The provisional relief requested by Mt. Gox was granted, the litigation has been temporarily stayed and the class action litigants have taken the fight into the Dallas Bankruptcy Court over, among other things, the Chapter 15 recognition, the provisional relief and related discovery. It will remain to be seen what impact the denial of the JCRA reorganization and the bankruptcy filing has on the United States proceedings.

However, the situation with Mt. Gox is still somewhat in flux and there have been efforts by a group of investors to try to salvage Mt. Gox and its reorganization. The investors had asked for reconsideration of the Japanese court order dismissing the restructuring, which is moot now that Mt. Gox is formally in bankruptcy.

These investors have taken to the press and launched the website, www.savegox.com , in an effort to garner support from Mt. Gox customers/creditors. It will be interesting to see if the investors try to pursue an acquisition deal with the bankruptcy trustee for the Mt. Gox assets.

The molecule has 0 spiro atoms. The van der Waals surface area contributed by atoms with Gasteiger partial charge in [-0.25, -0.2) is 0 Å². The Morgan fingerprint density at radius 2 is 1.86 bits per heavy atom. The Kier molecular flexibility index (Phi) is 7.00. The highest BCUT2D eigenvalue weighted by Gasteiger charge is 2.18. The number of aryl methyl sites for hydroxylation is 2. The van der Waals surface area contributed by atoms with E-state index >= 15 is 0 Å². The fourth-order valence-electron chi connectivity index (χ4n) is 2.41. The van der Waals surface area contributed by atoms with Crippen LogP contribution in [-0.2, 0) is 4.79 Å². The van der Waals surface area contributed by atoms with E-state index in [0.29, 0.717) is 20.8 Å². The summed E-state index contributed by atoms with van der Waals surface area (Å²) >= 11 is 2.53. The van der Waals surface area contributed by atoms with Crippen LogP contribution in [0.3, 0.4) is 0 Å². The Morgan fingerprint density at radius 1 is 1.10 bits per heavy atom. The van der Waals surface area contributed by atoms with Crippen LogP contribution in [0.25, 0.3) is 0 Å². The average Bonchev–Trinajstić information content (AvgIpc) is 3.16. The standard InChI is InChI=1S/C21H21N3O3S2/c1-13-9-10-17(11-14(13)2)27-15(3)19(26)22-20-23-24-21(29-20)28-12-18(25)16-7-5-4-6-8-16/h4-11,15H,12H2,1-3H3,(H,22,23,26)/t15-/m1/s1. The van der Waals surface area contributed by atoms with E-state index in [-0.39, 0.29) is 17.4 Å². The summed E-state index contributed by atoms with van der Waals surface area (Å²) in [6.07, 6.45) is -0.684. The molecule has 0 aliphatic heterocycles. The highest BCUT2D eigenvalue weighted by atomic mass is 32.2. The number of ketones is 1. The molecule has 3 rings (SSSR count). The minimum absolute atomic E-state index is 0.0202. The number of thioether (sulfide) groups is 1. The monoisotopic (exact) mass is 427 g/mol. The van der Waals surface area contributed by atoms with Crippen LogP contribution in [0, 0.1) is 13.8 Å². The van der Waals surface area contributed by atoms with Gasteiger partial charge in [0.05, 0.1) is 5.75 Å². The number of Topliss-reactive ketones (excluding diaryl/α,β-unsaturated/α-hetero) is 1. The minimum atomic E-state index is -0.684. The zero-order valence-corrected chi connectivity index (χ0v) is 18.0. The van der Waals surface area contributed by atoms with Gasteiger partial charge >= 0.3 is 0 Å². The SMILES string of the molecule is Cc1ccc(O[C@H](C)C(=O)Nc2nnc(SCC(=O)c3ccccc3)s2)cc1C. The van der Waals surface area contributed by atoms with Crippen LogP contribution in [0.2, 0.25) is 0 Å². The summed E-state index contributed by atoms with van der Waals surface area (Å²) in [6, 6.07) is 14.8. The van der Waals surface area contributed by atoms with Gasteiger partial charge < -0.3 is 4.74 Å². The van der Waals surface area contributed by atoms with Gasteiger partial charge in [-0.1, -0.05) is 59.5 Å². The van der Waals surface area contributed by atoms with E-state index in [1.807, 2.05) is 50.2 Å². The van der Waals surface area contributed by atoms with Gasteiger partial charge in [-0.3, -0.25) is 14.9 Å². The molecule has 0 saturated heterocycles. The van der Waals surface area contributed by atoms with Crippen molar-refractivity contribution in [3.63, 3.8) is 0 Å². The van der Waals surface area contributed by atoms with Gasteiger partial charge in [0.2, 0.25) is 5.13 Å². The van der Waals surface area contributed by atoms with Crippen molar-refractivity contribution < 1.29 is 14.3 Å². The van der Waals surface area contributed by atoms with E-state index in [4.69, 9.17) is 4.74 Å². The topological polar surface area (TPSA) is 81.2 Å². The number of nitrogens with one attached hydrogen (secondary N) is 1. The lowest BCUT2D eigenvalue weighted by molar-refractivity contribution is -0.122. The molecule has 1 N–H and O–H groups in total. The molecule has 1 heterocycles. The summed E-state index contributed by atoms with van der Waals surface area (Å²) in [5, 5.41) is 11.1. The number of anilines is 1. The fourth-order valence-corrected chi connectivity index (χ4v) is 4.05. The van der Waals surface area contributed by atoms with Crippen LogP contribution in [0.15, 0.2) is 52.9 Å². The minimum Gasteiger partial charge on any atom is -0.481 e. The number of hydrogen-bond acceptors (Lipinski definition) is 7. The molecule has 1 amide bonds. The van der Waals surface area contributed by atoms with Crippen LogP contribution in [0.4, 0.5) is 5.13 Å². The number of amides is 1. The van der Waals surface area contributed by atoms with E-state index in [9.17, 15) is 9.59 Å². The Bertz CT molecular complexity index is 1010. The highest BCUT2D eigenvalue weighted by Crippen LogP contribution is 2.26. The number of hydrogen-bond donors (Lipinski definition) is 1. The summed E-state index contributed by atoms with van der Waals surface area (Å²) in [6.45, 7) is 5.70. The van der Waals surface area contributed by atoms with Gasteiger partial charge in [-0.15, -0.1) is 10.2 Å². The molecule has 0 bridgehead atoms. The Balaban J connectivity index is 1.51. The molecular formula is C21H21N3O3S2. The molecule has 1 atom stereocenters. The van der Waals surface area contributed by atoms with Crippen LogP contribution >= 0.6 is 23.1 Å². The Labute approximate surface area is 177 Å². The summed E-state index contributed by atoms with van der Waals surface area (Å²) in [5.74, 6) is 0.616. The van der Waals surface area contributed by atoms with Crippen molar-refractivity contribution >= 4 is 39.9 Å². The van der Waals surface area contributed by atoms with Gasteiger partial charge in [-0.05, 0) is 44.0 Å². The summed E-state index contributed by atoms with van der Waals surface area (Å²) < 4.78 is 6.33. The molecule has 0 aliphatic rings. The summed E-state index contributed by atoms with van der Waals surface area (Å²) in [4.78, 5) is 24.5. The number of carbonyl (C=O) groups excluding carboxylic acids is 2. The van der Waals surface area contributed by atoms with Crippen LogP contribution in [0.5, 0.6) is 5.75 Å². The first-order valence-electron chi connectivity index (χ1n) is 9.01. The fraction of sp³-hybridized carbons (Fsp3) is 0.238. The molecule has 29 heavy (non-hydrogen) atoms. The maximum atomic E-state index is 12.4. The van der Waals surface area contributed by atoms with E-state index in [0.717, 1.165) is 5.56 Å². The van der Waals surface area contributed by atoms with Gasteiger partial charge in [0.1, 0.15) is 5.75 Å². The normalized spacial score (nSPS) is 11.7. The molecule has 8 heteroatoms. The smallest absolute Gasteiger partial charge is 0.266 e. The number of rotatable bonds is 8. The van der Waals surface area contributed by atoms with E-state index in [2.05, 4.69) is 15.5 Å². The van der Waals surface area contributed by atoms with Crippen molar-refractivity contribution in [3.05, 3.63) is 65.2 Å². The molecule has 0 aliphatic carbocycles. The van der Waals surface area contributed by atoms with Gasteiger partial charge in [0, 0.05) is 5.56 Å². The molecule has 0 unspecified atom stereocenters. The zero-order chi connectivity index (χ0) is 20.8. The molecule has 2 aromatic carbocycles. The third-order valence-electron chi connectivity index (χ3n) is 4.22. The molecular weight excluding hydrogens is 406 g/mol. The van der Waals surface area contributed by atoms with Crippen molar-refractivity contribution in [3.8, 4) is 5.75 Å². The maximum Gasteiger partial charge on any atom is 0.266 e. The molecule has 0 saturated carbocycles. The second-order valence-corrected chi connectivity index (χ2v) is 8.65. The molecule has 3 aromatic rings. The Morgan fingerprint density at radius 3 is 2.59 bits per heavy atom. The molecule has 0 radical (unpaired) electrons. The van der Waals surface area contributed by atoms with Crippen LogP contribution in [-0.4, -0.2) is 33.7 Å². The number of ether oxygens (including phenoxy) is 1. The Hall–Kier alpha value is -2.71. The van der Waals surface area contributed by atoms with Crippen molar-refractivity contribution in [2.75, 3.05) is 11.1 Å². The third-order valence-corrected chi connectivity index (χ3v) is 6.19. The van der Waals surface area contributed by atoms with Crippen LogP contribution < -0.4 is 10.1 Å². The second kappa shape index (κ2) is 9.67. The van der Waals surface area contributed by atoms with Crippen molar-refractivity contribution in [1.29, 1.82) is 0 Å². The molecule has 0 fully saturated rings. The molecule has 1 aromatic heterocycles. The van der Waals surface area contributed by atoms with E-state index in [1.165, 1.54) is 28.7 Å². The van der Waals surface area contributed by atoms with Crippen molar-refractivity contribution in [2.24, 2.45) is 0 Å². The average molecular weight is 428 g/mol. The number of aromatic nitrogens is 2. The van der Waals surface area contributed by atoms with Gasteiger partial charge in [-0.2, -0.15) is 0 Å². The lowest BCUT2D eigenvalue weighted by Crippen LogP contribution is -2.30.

Cryptocurrency Regulation

In the United States, the regulation of crytpocurrencies is virtually nonexistent. After a number of hearings in late 2013, Congress decided that they would not focus on regulation of cryptocurrencies yet. It (or at least certain parties dealing in cryptocurrencies) has been made subject to U.S. anti-money laundering regulations at the disposal of the United States Financial Crimes Enforcement Network, and the IRS has come out and stated that cryptocurrencies are “assets” for tax purposes. But there has been nothing else as far as regulation in the United States, even to simply provide a legal definition of what exactly is cryptocurrency.

At the state level in the United States, there has been no regulation as of yet. Earlier this year, a group of nine states announced that they are investigating the regulation of virtual currencies. New York is trying to lead the way by publicly announcing it is going to regulate it later this year. However, nonuniform, state-by-state regulation of virtual currencies is more likely to create more problems than it attempts to solve.